Sabalenka survives service meltdown to avoid seed exodus

Sabalenka survives service meltdown to avoid seed exodus


World number two Aryna survived a complete service meltdown to rally for 1-6 6-4 6-2 victory

MELBOURNE (Reuters) - World number two Aryna Sabalenka survived a complete service meltdown to rally for a 1-6 6-4 6-2 victory over Wang Xinyu and avoid joining an exodus of top women’s seeds early on Thursday at the Australian Open.

Taking to court just after third seed Garbine Muguruza and sixth seed Anett Kontaveit had crashed out of the second round, Sabalenka looked to be going the same way when she double-faulted six times in her opening service game.

Her 12th double fault handed Chinese world number 100 Wang the opening set but even though the services errors continued, the Belarussian battled back to even up the contest on Rod Laver Arena.

Sabalenka had to rely on the rest of her game to keep her out of trouble as the double faults kept coming -- there were 19 in all over the match -- but ultimately progressed when Wang went long with a forehand.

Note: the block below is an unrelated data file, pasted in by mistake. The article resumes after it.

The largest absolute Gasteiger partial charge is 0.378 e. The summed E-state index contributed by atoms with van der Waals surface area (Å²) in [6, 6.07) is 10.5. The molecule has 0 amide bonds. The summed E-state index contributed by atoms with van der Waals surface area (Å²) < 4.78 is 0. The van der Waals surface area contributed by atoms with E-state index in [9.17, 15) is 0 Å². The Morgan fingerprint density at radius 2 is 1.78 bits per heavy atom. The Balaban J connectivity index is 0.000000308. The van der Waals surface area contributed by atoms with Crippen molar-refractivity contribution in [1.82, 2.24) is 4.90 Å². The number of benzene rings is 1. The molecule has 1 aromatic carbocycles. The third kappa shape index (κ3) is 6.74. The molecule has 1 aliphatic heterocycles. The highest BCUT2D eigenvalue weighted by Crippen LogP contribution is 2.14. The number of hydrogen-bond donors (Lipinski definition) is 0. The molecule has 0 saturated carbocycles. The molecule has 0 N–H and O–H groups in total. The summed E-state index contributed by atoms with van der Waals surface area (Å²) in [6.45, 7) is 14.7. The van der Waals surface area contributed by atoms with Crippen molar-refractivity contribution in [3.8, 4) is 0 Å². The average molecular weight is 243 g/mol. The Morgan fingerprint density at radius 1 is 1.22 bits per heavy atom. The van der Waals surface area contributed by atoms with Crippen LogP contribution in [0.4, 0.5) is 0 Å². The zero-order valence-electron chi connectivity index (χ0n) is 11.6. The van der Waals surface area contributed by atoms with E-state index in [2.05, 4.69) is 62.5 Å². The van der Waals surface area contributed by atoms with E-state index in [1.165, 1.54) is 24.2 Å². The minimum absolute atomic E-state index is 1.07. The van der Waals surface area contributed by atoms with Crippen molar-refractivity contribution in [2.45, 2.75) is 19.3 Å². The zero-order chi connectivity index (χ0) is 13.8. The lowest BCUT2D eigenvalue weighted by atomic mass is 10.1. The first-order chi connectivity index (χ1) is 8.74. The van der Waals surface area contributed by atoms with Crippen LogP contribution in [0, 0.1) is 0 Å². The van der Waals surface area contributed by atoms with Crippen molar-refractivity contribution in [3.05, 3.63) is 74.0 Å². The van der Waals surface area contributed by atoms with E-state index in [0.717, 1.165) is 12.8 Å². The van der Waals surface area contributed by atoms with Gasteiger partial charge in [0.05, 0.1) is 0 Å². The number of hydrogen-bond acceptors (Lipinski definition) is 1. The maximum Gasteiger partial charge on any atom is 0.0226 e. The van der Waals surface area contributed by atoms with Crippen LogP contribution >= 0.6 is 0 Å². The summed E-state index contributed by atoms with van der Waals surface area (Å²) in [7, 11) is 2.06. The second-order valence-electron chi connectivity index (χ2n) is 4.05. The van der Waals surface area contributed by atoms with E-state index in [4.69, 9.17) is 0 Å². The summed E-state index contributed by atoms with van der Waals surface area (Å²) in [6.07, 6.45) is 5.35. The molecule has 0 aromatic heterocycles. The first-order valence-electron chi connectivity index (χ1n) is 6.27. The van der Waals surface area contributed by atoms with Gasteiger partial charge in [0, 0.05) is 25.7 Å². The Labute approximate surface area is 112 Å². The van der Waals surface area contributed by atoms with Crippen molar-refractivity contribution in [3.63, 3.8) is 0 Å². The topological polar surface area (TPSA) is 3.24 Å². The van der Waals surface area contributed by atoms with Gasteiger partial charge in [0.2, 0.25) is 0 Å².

"I already had a lot of experience playing without the serve so I was just telling myself ‘you have enough shots to still win the match even if you cannot serve’," Sabalenka said.

"This kind of mentality helped me to stay in the game and actually find my serve."

Sabalenka, who served up 12 double faults as she came from a set down in her first round match against local wild card Storm Sanders on Tuesday, will face 2019 French Open finalist Marketa Vondrousova in the third round.

"It’s another tough opponent, I’ve played great matches against her," said Sabalenka.

Iga Swiatek will be waiting for Sabalenka in the quarter-finals if they both get that far and she was the only one of the top seeds in early action on Thursday to come through her match without any issues.

The seventh-seeded former French Open champion confirmed her strong form by swatting aside Rebecca Peterson 6-2 6-2 on John Cain Arena.

"Just starting the match with a confidence was pretty important for me," the Pole said.

"I felt like I was dominating from the beginning. After getting few breaks, it was much, much easier to go forward."